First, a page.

Leading the week
With the January 15 Iowa Republican caucuses a week away on Monday (January 8), the GOP primary is likely to dominate much of the political agenda next week, though for frontrunner Donald Trump the campaign diary is also interspersed with legal dates. Tuesday (January 9) sees oral arguments in the DC Court of Appeals, where Trump is challenging the dismissal of his claim of immunity from election interference charges. Last month, the Supreme Court rejected Special Counsel Jack Smith’s effort to have it fast-track consideration of Trump’s claim to prevent a delay to the trial, which remains scheduled for early March though postponement looks increasingly likely.
Trump is then scheduled to be in Des Moines, Iowa, on Wednesday (January 10) – though not for the CNN debate with Ron DeSantis and Nikki Haley, who are also due to attend separate Fox town halls on Monday and Tuesday. Instead, Trump is scheduled to counterprogram the event with a live Fox News town hall, a tactic he has consistently employed during the campaign. On Thursday (January 11), Trump may be back in New York for closing arguments in his civil fraud trial, in which Judge Arthur Engoron has said he plans to issue a written decision on damages by the end of January. Trump is then due back in Iowa for events on Saturday and Sunday (January 13-14) ahead of Monday’s caucuses.
President Joe Biden, meanwhile, is visiting South Carolina on Monday (January 8) and is due to address the Emanuel AME Church in Charleston, where white supremacist Dylann Roof murdered nine Black congregants in 2015. Biden’s visit to the Palmetto State, which will follow a trip at the weekend by Vice President Kamala Harris, is being viewed as part of an effort to shore up support among Black voters whose support could prove decisive come November. But Biden’s argument that Trump represents lawlessness may be somewhat undermined when his son Hunter is arraigned on federal tax charges in California on Thursday (January 11). The arraignment is sure to be referenced by House Republicans who return to DC on Tuesday (January 9) having voted to formally authorize the impeachment inquiry into President Biden just before leaving for the holidays.
Following an eventful start to the year in the Middle East, Secretary of State Antony Blinken will be in the region next week, having departed DC overnight on a trip that includes stops in Turkey, Greece, Jordan, Qatar, the UAE, Saudi Arabia, Israel and the West Bank, and Egypt.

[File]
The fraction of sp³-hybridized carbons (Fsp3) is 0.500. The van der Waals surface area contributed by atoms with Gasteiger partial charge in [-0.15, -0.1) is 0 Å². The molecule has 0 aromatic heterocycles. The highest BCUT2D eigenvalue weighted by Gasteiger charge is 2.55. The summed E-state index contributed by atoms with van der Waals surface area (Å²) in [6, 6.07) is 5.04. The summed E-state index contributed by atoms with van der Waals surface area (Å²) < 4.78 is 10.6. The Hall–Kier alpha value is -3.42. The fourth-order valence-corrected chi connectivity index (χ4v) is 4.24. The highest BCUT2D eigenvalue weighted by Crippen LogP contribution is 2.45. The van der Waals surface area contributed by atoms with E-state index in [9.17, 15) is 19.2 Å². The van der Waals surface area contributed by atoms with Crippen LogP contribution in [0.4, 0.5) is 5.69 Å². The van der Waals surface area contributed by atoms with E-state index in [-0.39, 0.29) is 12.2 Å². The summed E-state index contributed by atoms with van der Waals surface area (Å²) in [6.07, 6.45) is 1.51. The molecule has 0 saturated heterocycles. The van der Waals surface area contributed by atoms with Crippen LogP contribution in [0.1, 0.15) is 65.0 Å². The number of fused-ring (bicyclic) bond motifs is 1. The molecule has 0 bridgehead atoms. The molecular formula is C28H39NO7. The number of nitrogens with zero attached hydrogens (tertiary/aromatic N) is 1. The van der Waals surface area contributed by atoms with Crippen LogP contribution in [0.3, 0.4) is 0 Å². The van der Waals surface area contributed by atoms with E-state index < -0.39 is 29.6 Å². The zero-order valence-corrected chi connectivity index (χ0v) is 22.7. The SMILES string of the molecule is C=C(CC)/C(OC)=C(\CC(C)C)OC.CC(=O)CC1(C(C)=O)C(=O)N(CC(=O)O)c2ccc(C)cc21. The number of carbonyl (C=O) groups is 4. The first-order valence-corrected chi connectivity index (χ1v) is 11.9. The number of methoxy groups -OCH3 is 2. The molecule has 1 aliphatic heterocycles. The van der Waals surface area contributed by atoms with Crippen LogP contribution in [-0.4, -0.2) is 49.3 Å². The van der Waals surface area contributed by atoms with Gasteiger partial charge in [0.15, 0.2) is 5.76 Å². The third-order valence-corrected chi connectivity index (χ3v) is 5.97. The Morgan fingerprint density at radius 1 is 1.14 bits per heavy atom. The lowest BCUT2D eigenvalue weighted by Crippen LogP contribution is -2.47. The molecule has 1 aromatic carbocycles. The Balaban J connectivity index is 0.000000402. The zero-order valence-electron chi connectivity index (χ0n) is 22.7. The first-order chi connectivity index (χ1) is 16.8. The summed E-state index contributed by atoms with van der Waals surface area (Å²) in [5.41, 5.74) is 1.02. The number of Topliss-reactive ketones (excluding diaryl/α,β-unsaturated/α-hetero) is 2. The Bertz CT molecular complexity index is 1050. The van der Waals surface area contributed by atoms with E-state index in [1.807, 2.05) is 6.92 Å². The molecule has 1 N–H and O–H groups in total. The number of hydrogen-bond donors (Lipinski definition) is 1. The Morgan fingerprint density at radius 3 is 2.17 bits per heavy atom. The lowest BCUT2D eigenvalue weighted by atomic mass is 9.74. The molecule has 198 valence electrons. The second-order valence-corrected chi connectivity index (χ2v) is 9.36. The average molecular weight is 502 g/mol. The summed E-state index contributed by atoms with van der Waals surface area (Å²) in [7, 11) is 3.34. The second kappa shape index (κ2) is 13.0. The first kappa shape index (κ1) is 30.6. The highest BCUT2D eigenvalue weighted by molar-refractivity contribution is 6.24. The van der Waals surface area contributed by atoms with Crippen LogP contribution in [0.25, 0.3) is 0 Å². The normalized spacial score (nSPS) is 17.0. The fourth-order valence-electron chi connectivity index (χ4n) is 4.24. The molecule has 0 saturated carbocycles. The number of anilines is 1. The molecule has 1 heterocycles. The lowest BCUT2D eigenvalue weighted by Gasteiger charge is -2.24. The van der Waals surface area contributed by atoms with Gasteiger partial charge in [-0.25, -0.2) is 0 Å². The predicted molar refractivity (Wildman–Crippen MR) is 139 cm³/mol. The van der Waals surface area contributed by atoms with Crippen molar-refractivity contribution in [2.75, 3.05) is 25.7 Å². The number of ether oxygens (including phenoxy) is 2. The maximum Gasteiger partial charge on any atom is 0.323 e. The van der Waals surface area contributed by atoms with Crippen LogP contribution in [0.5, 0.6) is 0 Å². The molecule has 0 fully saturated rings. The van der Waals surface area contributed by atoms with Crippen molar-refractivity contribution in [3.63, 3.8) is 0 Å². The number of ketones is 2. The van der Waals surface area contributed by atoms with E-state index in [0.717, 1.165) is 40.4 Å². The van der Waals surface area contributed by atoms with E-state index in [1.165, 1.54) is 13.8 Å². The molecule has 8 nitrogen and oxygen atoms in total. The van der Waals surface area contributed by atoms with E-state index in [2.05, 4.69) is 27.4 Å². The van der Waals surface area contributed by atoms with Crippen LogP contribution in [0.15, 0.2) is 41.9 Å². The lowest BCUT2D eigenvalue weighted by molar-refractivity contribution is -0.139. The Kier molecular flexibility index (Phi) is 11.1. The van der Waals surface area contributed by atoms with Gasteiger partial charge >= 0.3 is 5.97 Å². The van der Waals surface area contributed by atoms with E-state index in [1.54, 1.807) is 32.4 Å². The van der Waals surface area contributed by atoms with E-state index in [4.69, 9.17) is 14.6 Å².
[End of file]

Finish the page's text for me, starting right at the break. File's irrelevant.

Meanwhile, with no let-up in Israel’s campaign in Gaza over the Christmas period, South Africa announced on December 29 that it had filed a case at the International Court of Justice (ICJ), accusing Israel of committing genocide against Palestinians in Gaza. After Israel confirmed it would challenge the accusations, the ICJ announced that initial hearings will take place next week, starting on Thursday (January 11) with arguments from South Africa before Israel makes its case on Friday (January 12).
Next week’s hearings concern a request for what are known as provisional measures, in this instance seeking an order for Israel to immediately suspend its operations in Gaza while the case, which is expected to last years, proceeds. While ICJ rulings are considered legally binding, there is no guarantee that Israel, which has vehemently rejected South Africa’s claims, would follow any order.
Closely-watched presidential and legislative elections take place in Taiwan on Sunday (January 13) with incumbent President Tsai Ing-wen of the Democratic Progressive Party term-limited. The party’s candidate this time around is Lai Ching-te, also known as William Lai, who currently serves as Tsai’s vice president. His campaign received a boost when efforts by his leading pro-Beijing challengers, Hou You-yi from the Nationalist Party (KMT) and Ko Wen-je from the Taiwan People’s Party, failed to agree on running on a joint ticket, having initially announced plans to do so. The vote follows Chinese President Xi Jinping’s recent comments on the ‘historical inevitability’ of Taiwan’s ‘reunification’ with China, which claims sovereignty over the territory, and the result could have wider implications amid rising tensions between Beijing and Washington. The new president takes office on May 20.